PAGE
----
Gothic Revolution: Madame Two Swords by Tanith Lee

Nestled somewhere between magical realism and alternate history, this slim novella shows Tanith Lee working with the vast store of information she amassed about the French Revolution. She used most of the material for her lone historical novel THE GODS ARE THIRSTY. In many ways, MADAME TWO SWORDS is like a darker sister to that novel.

Set in an imaginary French city under English rule, the nameless narrator finds a slim book of poetry and essays in a used bookstore. Stuffed inside of the book is the miniature portrait of the book’s author, with whom she falls in love with. Lucien de Ceppays is a stand-in for the very real Camille Desmoulins (and the subject of TGAT), the doomed pamphleteer of the French Revolution. De Ceppays is a poet and author of the treatise on human rights in this alternate city, which also had a monarchy-ousting revolution that in turn inspired a rampage of political terror. Lee uses a series of Gothic tropes—ranging from spectral occurrences to the coincidences that happen in such fiction—to introduce a theme that one does not find in much of Lee’s fiction.  Bryonic heroes, destitute heroines, mysterious crones are all in the service of a tale about the narrator’s awakening sense of Social Justice.

It’s all told in Lee’s trademark decadent, ominous prose, which creates an intriguing subgenre—woke goth? She manages to capture both the horrid employment conditions of women in the turn-of-century and the fickle nature of mob-led movements as acutely as she did in that epic historical novel.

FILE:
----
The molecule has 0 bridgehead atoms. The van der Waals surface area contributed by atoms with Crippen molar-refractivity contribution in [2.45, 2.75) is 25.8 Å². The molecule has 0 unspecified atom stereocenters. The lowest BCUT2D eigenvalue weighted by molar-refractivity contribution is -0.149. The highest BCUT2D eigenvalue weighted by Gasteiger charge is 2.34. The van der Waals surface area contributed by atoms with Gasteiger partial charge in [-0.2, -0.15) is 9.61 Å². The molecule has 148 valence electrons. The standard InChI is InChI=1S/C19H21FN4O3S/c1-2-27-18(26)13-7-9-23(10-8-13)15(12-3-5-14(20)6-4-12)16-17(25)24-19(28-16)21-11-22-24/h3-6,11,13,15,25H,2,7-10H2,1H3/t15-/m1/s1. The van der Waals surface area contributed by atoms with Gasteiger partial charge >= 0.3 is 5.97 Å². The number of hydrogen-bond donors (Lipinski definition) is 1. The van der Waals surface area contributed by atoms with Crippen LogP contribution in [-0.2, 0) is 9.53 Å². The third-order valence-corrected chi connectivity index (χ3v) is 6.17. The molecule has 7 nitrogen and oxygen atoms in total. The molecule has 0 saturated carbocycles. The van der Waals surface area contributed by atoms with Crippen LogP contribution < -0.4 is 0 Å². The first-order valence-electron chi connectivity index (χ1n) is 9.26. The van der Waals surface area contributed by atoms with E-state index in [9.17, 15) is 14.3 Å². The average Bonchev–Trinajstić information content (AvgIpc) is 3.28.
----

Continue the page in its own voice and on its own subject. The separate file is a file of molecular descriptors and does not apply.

I am in possession of a signed and illustrated (by Thomas Canty) copy of this novella, which has been reprinted by Immanion Press.


I’ll be on a panel put on by the Baltimore County Public Library with authors David R. Slayton (White Trash Warlock), Alex Jay Lore (Empire of Light), and Barbara Ann Wright (The Noble and the Nightingale) on May 26. You can sign up for the free event here.

ONLINE EVENT: Beyond Afrofuturism — MAY 17

Join me and Black editors Eboni Dunbar (FIYAH Magazine),  Brent Lambert (FIYAH Magazine), Chinelo Onwualu (Omenana/Anathema), and LaShawn Wanak (Giganotosaurus). 

We’ll be discussing their journeys into editing and the role editors play in creating space for the voices of BIPOC communities in the speculative fiction field.

Moderated by Arley Sorg of Locus and Fantasy Magazine.

Further information and how to log on is here!

Queer Space Force: a zine showcasing DC-based Speculative Fiction Writers!

My story “The Magus Club” has been reprinted in Queer Space Force, a showcase zine of speculative fiction from writers based in or connected to DC, edited by dave ring, alongside work by Rasha Abdulhadi, Marlena Chertock, , Rashid Darden & Malka Older.

But wait! There’s more: On May 8th, there will be a group reading with the authors at 1 pm (EST).

In the Valley of the Sun by Andy Davidson (Book Review)

The plot of this novel is relatively simple. Set in the early 1980s, it follows Travis Stillwell, a lone drifter who kills young women to fill up some void within himself, caused by a broken family and a touch of PTSD. Stillwell meets Rue, a young woman in a honky tonk bar that is more than she seems. After a one night stand with Rue, he wakes up with a deep, strange and insatiable hunger. As he drifts through small towns in the Texas desert, he ends up at the Sundowner Inn, a semi defunct motel/motor lodge run by Annabelle Gaskins, a widow and mother to her ten-year old son Sandy. At the same time, a Texas ranger named John Reader is investigating the murders of young women who frequent honky tonk bars.